Big law firms in Philadelphia are boosting compensation for lawyers below the partner level in a sign that the competition for talent is heating up.

The most dramatic example is at the University City-based firm of Dechert L.L.P., a global firm that touts its deal-making prowess in the United States and abroad. The firm paid first-year associates a $15,000 bonus this year, on top of annual salaries of $160,000. For associates with more experience, the bonuses were much higher, as much as $100,000 for lawyers who joined the firm in 2008.

Dechert is one of the nation's most profitable firms - partners earn more than $2 million a year, on average - but the sense that better times have returned is apparent elsewhere in the legal industry.

"The firms that I am working with are still watching their pennies pretty carefully," said Malvern-based legal consultant Robert Denney. "They are having a good year, not great but good, and they are cautiously increasing compensation."

The bonuses at Dechert follow decisions by Dechert and other firms earlier in the year to boost starting salaries for new lawyers in Philadelphia for the first time in years.

Drinker Biddle & Reath L.L.P. raised first-year salaries from $145,000 to $160,000 in recognition of the need to stay competitive, the firm said.

"I think we are viewed as a destination firm, but you need to recognize that like in any other sector, whether it is law or business or services, if you want to get the very top talent you need to be competitive," said Andrew Kassner, Drinker's chairman and CEO.

First-year associates also got a boost at Pepper Hamilton, which raised salaries from $140,000 to $150,000. Cozen O'Connor plans to increase starting pay in 2016 for first-year associates from $135,000 to $145,000.

Only a few years ago, big firms laid off hundreds of associates to cope with the downturn in the legal business that followed the recession, which began in 2007. Then, many clients complained that salaries for first-year lawyers had gotten out of hand. Clients were under financial pressure and resisted paying high hourly rates for young lawyers with little practical experience and limited skills.

But now that firms are busy again in everything from commercial real estate to mergers and acquisitions, they say they must keep filling the employment pipeline with young lawyers or they will run out of people to do the work. The first-year associates are not so important in and of themselves; it's what happens when they get a few years of experience and can do something useful for clients.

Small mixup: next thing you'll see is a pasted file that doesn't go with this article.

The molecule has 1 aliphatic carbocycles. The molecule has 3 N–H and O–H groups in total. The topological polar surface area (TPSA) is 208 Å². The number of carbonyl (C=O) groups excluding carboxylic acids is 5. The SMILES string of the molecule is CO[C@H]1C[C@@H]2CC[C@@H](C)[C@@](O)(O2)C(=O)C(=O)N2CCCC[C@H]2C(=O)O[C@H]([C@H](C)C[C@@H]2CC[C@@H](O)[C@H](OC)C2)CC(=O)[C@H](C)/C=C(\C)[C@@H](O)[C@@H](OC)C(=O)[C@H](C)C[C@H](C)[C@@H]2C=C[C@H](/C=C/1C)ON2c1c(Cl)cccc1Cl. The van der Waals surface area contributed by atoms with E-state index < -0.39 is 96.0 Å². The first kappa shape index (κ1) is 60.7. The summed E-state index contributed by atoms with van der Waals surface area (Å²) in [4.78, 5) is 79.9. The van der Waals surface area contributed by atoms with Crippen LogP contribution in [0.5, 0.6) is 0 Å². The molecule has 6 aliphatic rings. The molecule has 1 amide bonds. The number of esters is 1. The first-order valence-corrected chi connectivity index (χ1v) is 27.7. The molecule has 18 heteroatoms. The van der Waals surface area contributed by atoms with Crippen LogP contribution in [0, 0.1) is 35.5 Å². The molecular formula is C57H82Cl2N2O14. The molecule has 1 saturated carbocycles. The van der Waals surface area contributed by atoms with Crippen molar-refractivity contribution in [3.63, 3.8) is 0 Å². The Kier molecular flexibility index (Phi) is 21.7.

Seasoned associates are profitable for big firms, said Eric Seeger, a principal at Altman Weil, a Newtown Square-based legal consulting firm.

"At most firms, associates are busy overall; they're busier than partners right now," Seeger said. "Well-managed firms continue to drive work down to the lowest capable level and use idle partner time generally for business development."

That's why the salary increases for first-year associates typically are dwarfed by those for more experienced associates. Firms fear that if their pay falls behind they will become recruiting targets for competitor law firms or corporate legal departments. At Dechert, which increased pay for first-year lawyers in its Princeton and Philadelphia offices to $160,000 - it had been at that level for some time in other Dechert offices such as New York and Washington - the increase was much steeper for lawyers with more experience.

Second-year associates went from $152,500 to $170,000, while lawyers eight years out of law school were bumped up $70,000, to $280,000.

The Dechert salary figures were first reported by the legal blog Above the Law and confirmed by the firm.

One law firm leader who declined to be identified said the salary increases made him nervous, bringing back unpleasant memories of the salary wars among firms from 2000 to 2007. That ended with the onset of the recession, and layoffs soon followed. Now that work is returning, salaries are rising again. And so are worries that, with the next retrenchment, some newly hired lawyers may become unaffordable.